Robert Phillips, MD, MSPH Vice President of Research and Policy, American Board of Family Medicine
ESCALATES leaders and partners have a deep understanding of what good primary care looks like, how practices experience and react to change, and how they can filter learning from angst.
With several practice facilitation efforts currently in the field, including those funded by AHRQ, CMS and Milbank, I am pleased to see the team assembled as ESCALATES for the evaluation of EvidenceNOW.
These current projects are all welcome after long, labored efforts to gain support for practice coaching. Many of us have worked for the better part of a decade to document successful coaching models in the field, particularly in Oklahoma and North Carolina. Our AHRQ work led to the IMPACT trial dissemination of current models to partner states, to EvidenceNOW, and to consultations with CMS that produced the Transforming Clinical Practice Initiative (TCPI).
As the ABFM Support and Alignment Network lead for TCPI, I share EvidenceNOW’s struggle to recruit practices after many lost faith in previous initiatives that promised to help them move to new models of care: patient-centered Medical Home, primary care payer demonstrations, Comprehensive Primary Care Initiative, Meaningful Use, etc. It is no wonder physicians are left wondering where they find the payoff in their investment and leap-of-faith changes.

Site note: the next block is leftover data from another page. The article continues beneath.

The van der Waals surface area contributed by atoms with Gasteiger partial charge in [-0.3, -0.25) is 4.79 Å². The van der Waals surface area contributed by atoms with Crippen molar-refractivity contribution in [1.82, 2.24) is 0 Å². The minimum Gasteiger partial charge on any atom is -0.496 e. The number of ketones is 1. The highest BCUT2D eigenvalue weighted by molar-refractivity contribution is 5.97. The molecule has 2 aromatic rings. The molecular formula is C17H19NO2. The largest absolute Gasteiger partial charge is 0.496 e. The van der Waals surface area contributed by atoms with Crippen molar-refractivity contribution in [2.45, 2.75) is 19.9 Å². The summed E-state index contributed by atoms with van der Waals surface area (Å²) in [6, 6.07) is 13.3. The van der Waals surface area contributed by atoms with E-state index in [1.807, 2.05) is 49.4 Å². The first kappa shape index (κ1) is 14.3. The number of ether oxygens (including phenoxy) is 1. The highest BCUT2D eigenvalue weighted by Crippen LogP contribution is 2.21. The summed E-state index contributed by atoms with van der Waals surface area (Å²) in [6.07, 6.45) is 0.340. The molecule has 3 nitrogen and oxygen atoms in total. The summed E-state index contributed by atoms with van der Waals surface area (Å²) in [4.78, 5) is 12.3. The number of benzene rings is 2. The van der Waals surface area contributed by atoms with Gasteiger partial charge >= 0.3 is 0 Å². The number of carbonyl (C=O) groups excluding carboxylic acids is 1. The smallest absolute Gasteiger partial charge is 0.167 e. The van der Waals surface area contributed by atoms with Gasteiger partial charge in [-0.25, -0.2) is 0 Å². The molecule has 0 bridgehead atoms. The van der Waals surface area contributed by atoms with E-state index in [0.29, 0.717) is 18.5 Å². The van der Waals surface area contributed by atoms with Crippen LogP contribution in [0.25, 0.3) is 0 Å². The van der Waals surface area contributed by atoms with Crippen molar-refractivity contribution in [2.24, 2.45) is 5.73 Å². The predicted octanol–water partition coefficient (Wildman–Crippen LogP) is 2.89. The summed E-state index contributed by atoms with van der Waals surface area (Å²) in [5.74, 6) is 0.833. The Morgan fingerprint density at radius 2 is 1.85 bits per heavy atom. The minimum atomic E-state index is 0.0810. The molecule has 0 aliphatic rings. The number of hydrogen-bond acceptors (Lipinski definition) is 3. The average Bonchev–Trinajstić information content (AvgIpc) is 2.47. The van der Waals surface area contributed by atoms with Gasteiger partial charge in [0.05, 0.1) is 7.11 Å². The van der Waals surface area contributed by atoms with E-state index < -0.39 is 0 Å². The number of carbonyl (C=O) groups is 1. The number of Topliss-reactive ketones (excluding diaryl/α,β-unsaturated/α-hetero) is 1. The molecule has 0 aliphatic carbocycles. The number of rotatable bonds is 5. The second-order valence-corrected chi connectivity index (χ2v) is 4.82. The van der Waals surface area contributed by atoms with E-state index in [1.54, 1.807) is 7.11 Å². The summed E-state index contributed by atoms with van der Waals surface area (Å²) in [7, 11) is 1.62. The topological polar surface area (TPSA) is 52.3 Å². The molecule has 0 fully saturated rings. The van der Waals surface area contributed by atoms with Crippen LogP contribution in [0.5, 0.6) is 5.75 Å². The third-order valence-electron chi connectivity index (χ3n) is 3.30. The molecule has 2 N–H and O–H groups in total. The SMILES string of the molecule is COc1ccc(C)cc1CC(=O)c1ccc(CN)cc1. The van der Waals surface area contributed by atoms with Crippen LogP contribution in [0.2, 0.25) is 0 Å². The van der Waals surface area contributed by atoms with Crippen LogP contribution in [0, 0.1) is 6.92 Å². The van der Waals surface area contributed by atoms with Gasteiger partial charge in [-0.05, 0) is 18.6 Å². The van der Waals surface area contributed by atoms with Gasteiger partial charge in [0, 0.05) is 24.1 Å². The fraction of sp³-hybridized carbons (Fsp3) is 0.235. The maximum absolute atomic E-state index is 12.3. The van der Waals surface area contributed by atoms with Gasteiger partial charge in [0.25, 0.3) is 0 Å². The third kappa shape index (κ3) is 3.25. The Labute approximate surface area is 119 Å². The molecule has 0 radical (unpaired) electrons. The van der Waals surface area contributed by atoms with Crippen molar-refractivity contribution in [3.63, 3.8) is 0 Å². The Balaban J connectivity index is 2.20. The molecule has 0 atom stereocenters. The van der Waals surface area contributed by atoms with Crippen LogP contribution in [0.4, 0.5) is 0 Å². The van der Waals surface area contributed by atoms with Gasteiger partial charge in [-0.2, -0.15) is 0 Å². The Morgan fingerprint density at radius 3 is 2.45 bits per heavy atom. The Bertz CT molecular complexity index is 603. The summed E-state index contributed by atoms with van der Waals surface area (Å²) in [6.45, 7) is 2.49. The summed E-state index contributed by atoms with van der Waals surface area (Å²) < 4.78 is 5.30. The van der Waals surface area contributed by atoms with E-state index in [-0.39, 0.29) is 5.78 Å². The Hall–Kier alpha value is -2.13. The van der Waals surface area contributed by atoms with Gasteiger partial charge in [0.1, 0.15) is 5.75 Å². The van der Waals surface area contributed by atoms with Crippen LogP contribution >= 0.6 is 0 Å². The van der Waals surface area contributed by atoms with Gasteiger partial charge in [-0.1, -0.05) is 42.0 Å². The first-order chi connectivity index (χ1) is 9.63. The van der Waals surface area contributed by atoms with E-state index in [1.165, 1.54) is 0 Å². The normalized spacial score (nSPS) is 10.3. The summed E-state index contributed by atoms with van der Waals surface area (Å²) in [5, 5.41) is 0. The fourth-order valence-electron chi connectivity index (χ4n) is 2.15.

However, EvidenceNOW evolves out of a rich and evidence-based history of practice facilitation, steeped in relationships and meeting practices where they are. And while its underpinning methods and efforts are not particularly innovative (thank goodness) they are transformative. This is a dissemination and implementation trial on a grand scale. Its importance, and that of its evaluation, is not in finding out if it worked, but where, how and why it worked. What is it about relationships, trust and early wins that give clinicians the confidence to change? Equally important, it identifies where change efforts have failed, so fruitless efforts can be pruned away to create space for effective practices to take hold.
Yes, there are challenges to capturing adequate information and discerning differences across EvidenceNOW’s wide geographic reach and variety of facilitation teams. EvidenceNOW also starts with one hand tied, simply because there is no payment or reward for being part of this initiative. ESCALATES provides the right evaluation model to meet these challenges, offering both quantitative and qualitative learning, built on related evaluations honed by an approach of directly engaging practices about their experience. Its leaders and partners have a deep understanding of what good primary care looks like, how practices experience and react to change, and how to filter learning from angst.
I’m interested to learn how successful practices find the resources and will to follow through and sustain change. If CMS is smart, it will borrow from the EvidenceNOW evaluation plan, so that it can learn from AHRQ’s investment, and to offer some alignment of how we learn from these important projects.